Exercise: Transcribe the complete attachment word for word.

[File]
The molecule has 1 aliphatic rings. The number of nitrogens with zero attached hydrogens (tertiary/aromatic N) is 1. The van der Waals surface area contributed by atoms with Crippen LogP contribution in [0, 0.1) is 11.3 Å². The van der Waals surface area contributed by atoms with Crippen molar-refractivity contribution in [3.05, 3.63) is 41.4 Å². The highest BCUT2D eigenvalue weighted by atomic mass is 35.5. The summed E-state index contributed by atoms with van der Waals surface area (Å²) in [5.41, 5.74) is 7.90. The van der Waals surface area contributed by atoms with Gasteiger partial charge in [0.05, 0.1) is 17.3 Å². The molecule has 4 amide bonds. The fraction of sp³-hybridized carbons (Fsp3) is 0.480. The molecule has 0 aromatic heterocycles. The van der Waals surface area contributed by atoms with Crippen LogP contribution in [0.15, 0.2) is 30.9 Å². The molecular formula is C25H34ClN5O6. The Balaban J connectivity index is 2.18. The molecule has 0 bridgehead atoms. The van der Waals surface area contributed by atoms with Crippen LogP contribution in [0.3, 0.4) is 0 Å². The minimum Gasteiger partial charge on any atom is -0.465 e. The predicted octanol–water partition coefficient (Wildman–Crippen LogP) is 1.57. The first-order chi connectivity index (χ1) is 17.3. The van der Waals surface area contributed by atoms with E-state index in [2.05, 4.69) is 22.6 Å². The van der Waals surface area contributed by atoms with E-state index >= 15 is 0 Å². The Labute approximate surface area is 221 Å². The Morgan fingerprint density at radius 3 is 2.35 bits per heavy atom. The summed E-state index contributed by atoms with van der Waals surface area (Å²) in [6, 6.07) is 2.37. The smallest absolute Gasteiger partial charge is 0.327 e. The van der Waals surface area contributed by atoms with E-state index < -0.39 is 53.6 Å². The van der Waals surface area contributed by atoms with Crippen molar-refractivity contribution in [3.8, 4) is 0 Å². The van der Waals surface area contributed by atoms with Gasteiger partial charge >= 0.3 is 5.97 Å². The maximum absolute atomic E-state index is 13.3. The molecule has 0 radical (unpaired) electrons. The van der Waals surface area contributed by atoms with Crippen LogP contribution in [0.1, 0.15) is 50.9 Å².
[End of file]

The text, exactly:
The molecule has 1 aliphatic rings. The number of nitrogens with zero attached hydrogens (tertiary/aromatic N) is 1. The van der Waals surface area contributed by atoms with Crippen LogP contribution in [0, 0.1) is 11.3 Å². The van der Waals surface area contributed by atoms with Crippen molar-refractivity contribution in [3.05, 3.63) is 41.4 Å². The highest BCUT2D eigenvalue weighted by atomic mass is 35.5. The summed E-state index contributed by atoms with van der Waals surface area (Å²) in [5.41, 5.74) is 7.90. The van der Waals surface area contributed by atoms with Gasteiger partial charge in [0.05, 0.1) is 17.3 Å². The molecule has 4 amide bonds. The fraction of sp³-hybridized carbons (Fsp3) is 0.480. The molecule has 0 aromatic heterocycles. The van der Waals surface area contributed by atoms with Crippen LogP contribution in [0.15, 0.2) is 30.9 Å². The molecular formula is C25H34ClN5O6. The Balaban J connectivity index is 2.18. The molecule has 0 bridgehead atoms. The van der Waals surface area contributed by atoms with Crippen LogP contribution in [0.3, 0.4) is 0 Å². The minimum Gasteiger partial charge on any atom is -0.465 e. The predicted octanol–water partition coefficient (Wildman–Crippen LogP) is 1.57. The first-order chi connectivity index (χ1) is 17.3. The van der Waals surface area contributed by atoms with E-state index in [2.05, 4.69) is 22.6 Å². The van der Waals surface area contributed by atoms with E-state index >= 15 is 0 Å². The Labute approximate surface area is 221 Å². The Morgan fingerprint density at radius 3 is 2.35 bits per heavy atom. The summed E-state index contributed by atoms with van der Waals surface area (Å²) in [6, 6.07) is 2.37. The smallest absolute Gasteiger partial charge is 0.327 e. The van der Waals surface area contributed by atoms with E-state index < -0.39 is 53.6 Å². The van der Waals surface area contributed by atoms with Crippen molar-refractivity contribution in [3.8, 4) is 0 Å². The van der Waals surface area contributed by atoms with Gasteiger partial charge >= 0.3 is 5.97 Å². The maximum absolute atomic E-state index is 13.3. The molecule has 0 radical (unpaired) electrons. The van der Waals surface area contributed by atoms with Crippen LogP contribution in [0.1, 0.15) is 50.9 Å².